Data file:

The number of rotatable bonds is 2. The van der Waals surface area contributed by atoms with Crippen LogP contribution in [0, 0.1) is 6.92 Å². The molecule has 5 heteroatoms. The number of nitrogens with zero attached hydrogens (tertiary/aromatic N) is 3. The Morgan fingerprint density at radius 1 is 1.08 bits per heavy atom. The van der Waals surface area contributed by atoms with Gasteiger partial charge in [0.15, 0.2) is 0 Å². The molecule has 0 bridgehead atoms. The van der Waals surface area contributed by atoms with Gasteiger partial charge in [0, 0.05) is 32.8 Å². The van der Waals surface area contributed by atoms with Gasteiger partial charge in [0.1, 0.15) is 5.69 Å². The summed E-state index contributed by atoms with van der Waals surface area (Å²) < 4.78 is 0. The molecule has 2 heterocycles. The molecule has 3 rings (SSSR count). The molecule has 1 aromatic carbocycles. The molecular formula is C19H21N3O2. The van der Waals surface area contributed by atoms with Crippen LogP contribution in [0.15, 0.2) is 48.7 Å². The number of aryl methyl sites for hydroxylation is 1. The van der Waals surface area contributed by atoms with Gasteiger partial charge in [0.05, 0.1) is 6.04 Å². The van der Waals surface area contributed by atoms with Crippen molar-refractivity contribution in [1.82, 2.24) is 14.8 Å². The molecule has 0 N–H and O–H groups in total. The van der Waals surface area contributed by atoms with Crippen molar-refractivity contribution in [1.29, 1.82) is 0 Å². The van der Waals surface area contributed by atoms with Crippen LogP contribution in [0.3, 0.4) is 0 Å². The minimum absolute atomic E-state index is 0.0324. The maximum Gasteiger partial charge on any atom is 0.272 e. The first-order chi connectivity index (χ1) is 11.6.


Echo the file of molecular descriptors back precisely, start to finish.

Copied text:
The number of rotatable bonds is 2. The van der Waals surface area contributed by atoms with Crippen LogP contribution in [0, 0.1) is 6.92 Å². The molecule has 5 heteroatoms. The number of nitrogens with zero attached hydrogens (tertiary/aromatic N) is 3. The Morgan fingerprint density at radius 1 is 1.08 bits per heavy atom. The van der Waals surface area contributed by atoms with Gasteiger partial charge in [0.15, 0.2) is 0 Å². The molecule has 0 bridgehead atoms. The van der Waals surface area contributed by atoms with Gasteiger partial charge in [0, 0.05) is 32.8 Å². The van der Waals surface area contributed by atoms with Gasteiger partial charge in [0.1, 0.15) is 5.69 Å². The summed E-state index contributed by atoms with van der Waals surface area (Å²) < 4.78 is 0. The molecule has 2 heterocycles. The molecule has 3 rings (SSSR count). The molecule has 1 aromatic carbocycles. The molecular formula is C19H21N3O2. The van der Waals surface area contributed by atoms with Crippen LogP contribution in [0.15, 0.2) is 48.7 Å². The number of aryl methyl sites for hydroxylation is 1. The van der Waals surface area contributed by atoms with Gasteiger partial charge in [0.05, 0.1) is 6.04 Å². The van der Waals surface area contributed by atoms with Crippen molar-refractivity contribution in [1.82, 2.24) is 14.8 Å². The molecule has 0 N–H and O–H groups in total. The van der Waals surface area contributed by atoms with Crippen molar-refractivity contribution in [1.29, 1.82) is 0 Å². The van der Waals surface area contributed by atoms with Crippen LogP contribution in [0.3, 0.4) is 0 Å². The minimum absolute atomic E-state index is 0.0324. The maximum Gasteiger partial charge on any atom is 0.272 e. The first-order chi connectivity index (χ1) is 11.6.